Here we test two key predictions: that patterns on the body’s outline should be particularly effective in promoting concealment and that highly contrasting colours should enhance this disruptive effect. Artificial moth-like targets were exposed to bird predation in the field, with the experimental colour patterns on the ‘wings’ and a dead mealworm as the edible ‘body’. Survival analysis supported the predictions, indicating that disruptive coloration is an effective means of camouflage, above and beyond background pattern matching.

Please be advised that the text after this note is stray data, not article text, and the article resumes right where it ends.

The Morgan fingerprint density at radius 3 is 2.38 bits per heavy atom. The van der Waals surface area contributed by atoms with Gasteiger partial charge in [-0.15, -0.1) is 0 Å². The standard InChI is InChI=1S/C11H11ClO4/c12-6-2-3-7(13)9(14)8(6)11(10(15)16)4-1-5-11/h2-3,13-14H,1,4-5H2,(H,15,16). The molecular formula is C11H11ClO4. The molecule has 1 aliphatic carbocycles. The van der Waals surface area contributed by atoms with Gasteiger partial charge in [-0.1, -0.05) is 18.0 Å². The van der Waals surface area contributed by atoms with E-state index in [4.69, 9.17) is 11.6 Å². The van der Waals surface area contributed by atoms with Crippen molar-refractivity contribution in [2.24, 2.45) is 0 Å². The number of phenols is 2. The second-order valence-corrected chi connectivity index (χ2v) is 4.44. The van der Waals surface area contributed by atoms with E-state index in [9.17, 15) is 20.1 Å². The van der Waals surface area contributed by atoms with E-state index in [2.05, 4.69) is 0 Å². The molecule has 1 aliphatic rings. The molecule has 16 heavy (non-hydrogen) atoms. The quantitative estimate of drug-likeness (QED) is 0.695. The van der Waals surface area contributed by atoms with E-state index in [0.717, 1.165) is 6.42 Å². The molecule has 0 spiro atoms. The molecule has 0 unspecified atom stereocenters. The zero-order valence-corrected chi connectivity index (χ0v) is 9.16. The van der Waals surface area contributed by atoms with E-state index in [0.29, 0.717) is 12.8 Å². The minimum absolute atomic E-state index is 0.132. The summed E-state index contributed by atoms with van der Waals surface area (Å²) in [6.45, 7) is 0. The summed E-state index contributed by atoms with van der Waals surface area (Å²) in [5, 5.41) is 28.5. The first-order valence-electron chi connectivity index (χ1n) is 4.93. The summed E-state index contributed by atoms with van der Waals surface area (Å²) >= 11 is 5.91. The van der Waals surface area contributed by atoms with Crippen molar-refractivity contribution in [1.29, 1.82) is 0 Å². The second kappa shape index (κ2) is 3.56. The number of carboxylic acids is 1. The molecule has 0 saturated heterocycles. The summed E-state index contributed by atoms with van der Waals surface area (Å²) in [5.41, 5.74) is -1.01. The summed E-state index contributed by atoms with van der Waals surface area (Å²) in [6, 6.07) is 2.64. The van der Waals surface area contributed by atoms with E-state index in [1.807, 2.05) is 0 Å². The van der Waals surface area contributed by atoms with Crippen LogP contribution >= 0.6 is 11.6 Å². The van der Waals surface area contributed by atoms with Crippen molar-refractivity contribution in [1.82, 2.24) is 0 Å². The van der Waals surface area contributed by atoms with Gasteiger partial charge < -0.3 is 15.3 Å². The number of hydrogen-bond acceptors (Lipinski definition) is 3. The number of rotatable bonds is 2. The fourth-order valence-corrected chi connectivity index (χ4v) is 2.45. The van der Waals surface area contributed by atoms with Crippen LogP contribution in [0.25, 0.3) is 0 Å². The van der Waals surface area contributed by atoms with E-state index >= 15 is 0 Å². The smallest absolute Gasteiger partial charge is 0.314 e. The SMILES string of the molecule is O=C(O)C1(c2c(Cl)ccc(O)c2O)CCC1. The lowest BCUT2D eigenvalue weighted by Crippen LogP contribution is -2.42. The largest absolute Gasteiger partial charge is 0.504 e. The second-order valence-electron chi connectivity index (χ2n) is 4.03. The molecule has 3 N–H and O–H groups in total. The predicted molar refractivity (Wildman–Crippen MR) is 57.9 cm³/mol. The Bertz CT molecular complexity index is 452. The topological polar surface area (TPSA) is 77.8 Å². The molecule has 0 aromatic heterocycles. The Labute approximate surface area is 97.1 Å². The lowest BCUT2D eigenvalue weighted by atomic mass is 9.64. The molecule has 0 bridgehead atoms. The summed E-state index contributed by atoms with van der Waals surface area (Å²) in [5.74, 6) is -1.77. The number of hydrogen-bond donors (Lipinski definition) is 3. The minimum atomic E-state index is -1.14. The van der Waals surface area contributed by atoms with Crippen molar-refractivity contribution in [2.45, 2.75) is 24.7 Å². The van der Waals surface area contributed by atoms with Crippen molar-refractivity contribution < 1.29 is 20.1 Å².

This is evolutionary because recognizing food and seeing through camouflage are evolved responses. Camouflage updates as predators learn to detect camo. These are results that can go back into understanding real moths.